I have discovered a new genre in romance: historical stories with science, contemporary attitudes and consent, and I am here for it.
The three-novel Fly Me to the Moon set by Emma Barry and Genevieve Turner combines my favorite things by setting the novels in the space race fever of the 1950s and populating them with strong, independent women. Each book focuses on a different character within the social structure of the first astronauts in a fictional version of NASA.
In Star Dust, divorcee’ Anne-Marie faces cultural and family disapproval as she starts a new life with her children, and that new life happens to be next door to the hunky, devil-may-care Commander Kit Campbell. She doesn’t want to complicate her family’s life with a new man in the picture, and he doesn’t want to be tied down, but the attraction is hot, sexy and irresistible. His friends think she’ll be an easy mark; after all, she is divorced, right? But Kit is intrigued by Anne-Marie’s fiery hair and personality. The sex scenes in Star Dust will steam up your Kindle screen, but you’ll get a chance to catch your breath before the happy-ever-after.
The next book, Earth Bound, may be my favorite because the two characters are very difficult people to love. Dr. Charlie Eason, a brilliant computer scientist, and engineer Eugene Parsons are not cuddly meet-cute types. They are both hard, driven people who literally devote nearly every waking hour to ensuring the first space launch goes successfully. At first, their relationship is about lust and sexual fulfillment, and love finally enters a good five paces behind duty and respect. An interesting detail is that Charlie uses her makeup like armor; once the face is on, her façade is impenetrable. The authors make these characters work for their happy ending, and it feels right. There’s no compromising Charlie or Eugene’s character in giving them what they want, and it’s a fascinating journey.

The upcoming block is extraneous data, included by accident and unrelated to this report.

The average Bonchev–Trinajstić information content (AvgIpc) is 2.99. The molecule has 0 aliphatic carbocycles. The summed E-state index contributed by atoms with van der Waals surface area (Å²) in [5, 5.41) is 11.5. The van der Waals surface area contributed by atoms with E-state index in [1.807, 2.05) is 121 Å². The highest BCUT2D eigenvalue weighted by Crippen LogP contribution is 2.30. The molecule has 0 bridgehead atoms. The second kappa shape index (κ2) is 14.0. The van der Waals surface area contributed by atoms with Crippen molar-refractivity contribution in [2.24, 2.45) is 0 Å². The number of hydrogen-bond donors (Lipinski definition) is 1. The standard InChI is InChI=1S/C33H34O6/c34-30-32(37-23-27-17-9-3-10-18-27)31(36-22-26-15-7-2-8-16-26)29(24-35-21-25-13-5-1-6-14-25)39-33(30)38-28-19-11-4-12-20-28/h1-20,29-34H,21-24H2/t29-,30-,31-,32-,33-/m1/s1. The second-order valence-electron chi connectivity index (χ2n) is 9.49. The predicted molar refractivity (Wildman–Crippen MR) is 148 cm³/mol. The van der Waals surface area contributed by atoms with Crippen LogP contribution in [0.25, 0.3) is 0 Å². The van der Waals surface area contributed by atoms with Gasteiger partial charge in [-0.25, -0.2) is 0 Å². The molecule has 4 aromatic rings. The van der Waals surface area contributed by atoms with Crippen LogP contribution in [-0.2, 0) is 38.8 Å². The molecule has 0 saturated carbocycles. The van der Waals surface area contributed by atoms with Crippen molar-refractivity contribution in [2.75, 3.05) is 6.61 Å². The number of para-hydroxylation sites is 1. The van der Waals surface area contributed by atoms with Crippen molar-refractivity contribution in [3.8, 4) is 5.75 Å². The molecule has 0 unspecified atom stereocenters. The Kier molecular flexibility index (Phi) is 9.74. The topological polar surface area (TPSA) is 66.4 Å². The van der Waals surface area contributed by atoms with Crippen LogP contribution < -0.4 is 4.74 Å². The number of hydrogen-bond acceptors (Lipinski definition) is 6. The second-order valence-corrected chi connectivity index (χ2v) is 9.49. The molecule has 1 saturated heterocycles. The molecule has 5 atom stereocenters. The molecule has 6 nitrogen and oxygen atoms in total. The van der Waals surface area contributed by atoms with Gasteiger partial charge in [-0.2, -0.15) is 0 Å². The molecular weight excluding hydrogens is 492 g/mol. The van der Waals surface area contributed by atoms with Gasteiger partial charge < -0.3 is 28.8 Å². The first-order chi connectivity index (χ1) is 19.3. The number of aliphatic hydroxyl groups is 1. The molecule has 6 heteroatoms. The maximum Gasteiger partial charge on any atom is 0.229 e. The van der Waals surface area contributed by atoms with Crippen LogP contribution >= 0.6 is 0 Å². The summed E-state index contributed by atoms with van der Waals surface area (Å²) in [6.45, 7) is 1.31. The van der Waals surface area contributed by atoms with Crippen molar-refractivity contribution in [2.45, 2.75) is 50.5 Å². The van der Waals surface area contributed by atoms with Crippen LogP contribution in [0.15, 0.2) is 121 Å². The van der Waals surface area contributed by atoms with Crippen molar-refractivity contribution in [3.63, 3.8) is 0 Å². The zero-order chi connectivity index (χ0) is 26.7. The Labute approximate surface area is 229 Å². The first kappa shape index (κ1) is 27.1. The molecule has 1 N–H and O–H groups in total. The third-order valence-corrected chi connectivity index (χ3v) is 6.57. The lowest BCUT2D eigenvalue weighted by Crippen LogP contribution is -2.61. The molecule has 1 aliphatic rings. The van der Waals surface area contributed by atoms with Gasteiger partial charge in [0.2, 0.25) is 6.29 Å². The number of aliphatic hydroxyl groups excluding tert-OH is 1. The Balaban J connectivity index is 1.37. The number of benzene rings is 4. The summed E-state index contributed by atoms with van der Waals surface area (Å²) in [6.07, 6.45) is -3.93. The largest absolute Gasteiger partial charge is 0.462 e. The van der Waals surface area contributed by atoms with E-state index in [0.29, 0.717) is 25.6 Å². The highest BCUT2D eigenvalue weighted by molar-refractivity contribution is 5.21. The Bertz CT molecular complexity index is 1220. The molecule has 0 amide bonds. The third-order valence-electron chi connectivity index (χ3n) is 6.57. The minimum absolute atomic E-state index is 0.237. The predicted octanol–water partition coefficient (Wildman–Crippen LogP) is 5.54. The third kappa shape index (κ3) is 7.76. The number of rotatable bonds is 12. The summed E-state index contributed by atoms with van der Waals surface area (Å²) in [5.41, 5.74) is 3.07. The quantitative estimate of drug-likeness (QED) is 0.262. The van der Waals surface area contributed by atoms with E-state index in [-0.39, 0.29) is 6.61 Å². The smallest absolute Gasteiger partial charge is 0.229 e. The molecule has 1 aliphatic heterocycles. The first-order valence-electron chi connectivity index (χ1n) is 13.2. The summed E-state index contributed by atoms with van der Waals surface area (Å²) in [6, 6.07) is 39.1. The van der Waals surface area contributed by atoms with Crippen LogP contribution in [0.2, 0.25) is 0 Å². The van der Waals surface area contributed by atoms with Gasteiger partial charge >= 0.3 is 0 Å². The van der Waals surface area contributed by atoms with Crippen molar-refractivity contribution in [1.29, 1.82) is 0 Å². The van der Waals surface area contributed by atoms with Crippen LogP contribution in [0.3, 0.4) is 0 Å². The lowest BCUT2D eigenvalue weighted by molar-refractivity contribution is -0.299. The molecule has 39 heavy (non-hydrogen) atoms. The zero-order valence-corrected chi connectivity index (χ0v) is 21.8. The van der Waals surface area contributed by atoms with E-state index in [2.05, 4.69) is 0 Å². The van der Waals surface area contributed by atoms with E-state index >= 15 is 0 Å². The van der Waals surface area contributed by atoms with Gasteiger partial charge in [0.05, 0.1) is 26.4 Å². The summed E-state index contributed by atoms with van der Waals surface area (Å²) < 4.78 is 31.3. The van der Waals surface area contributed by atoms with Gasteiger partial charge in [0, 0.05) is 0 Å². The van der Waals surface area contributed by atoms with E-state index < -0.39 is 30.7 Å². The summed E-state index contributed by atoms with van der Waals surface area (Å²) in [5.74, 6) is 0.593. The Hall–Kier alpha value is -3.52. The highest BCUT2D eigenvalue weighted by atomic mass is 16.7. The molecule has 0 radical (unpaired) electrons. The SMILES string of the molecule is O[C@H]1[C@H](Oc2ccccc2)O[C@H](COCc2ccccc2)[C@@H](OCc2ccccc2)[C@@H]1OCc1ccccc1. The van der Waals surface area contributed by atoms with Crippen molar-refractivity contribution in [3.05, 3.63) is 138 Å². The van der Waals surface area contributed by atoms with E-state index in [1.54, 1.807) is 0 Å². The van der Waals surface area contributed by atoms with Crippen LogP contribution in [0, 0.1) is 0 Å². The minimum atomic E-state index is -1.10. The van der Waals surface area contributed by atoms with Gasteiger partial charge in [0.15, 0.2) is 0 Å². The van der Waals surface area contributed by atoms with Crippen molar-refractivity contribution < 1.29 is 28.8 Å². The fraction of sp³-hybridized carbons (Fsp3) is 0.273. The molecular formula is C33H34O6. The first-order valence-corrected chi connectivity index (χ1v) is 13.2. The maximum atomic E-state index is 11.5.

Wrapping up the trio is A Midnight Clear, a sweet Christmas romance between the unofficial head of the astronaut wives, Frances Dumfries Reynolds, and her husband Joe Reynolds. Set when they first met in 1948, it follows social norms closely while still giving Frances, an admiral’s daughter, her own agency. An admiral’s daughter, Frances insists she will never date any of the midshipmen crossing her path in Annapolis, Maryland. But Joe is determined to woo her and win her heart. The story is a bit more traditional, with only a kiss here and there until the two are married, and both are shy and confused virgins on their wedding night. The attention to historical detail is amazing, and the author’s notes on the research they did for all these books are catnip to history junkies like me. I’m looking forward to more in this series.
The Fly Me to the Moon box set is available on Amazon.
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